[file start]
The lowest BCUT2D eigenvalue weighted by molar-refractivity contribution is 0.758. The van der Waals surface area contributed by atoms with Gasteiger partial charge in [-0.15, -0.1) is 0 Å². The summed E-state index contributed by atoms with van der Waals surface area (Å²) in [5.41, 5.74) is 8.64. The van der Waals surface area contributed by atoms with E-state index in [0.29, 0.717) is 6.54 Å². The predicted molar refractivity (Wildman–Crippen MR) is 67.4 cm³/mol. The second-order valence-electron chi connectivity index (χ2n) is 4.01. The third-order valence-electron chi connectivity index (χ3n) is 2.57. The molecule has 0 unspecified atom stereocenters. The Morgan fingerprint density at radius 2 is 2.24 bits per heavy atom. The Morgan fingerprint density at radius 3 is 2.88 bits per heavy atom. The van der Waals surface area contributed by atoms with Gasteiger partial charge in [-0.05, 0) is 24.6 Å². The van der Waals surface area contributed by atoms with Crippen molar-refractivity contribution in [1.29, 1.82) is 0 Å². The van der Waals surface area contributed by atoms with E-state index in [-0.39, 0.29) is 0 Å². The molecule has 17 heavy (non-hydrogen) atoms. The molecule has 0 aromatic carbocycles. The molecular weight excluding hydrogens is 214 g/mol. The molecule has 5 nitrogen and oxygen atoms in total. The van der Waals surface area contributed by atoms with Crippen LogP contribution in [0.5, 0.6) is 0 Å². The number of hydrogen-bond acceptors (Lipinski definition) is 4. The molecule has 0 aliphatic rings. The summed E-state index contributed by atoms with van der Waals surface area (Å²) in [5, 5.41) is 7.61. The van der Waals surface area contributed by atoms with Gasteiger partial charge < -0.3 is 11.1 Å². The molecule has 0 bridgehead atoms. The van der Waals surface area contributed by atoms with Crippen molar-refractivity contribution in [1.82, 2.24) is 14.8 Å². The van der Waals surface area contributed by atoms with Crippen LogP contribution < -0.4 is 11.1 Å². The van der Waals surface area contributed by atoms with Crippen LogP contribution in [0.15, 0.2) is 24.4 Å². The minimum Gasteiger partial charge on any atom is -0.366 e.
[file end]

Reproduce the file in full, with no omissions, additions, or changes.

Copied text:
The lowest BCUT2D eigenvalue weighted by molar-refractivity contribution is 0.758. The van der Waals surface area contributed by atoms with Gasteiger partial charge in [-0.15, -0.1) is 0 Å². The summed E-state index contributed by atoms with van der Waals surface area (Å²) in [5.41, 5.74) is 8.64. The van der Waals surface area contributed by atoms with E-state index in [0.29, 0.717) is 6.54 Å². The predicted molar refractivity (Wildman–Crippen MR) is 67.4 cm³/mol. The second-order valence-electron chi connectivity index (χ2n) is 4.01. The third-order valence-electron chi connectivity index (χ3n) is 2.57. The molecule has 0 unspecified atom stereocenters. The Morgan fingerprint density at radius 2 is 2.24 bits per heavy atom. The Morgan fingerprint density at radius 3 is 2.88 bits per heavy atom. The van der Waals surface area contributed by atoms with Gasteiger partial charge in [-0.05, 0) is 24.6 Å². The van der Waals surface area contributed by atoms with Crippen molar-refractivity contribution in [1.29, 1.82) is 0 Å². The van der Waals surface area contributed by atoms with E-state index in [-0.39, 0.29) is 0 Å². The molecule has 17 heavy (non-hydrogen) atoms. The molecule has 0 aromatic carbocycles. The molecular weight excluding hydrogens is 214 g/mol. The molecule has 5 nitrogen and oxygen atoms in total. The van der Waals surface area contributed by atoms with Crippen LogP contribution in [0.5, 0.6) is 0 Å². The number of hydrogen-bond acceptors (Lipinski definition) is 4. The molecule has 0 aliphatic rings. The summed E-state index contributed by atoms with van der Waals surface area (Å²) in [5, 5.41) is 7.61. The van der Waals surface area contributed by atoms with Gasteiger partial charge < -0.3 is 11.1 Å². The molecule has 0 bridgehead atoms. The van der Waals surface area contributed by atoms with Crippen molar-refractivity contribution in [1.82, 2.24) is 14.8 Å². The van der Waals surface area contributed by atoms with Crippen LogP contribution < -0.4 is 11.1 Å². The van der Waals surface area contributed by atoms with Crippen LogP contribution in [0.15, 0.2) is 24.4 Å². The minimum Gasteiger partial charge on any atom is -0.366 e.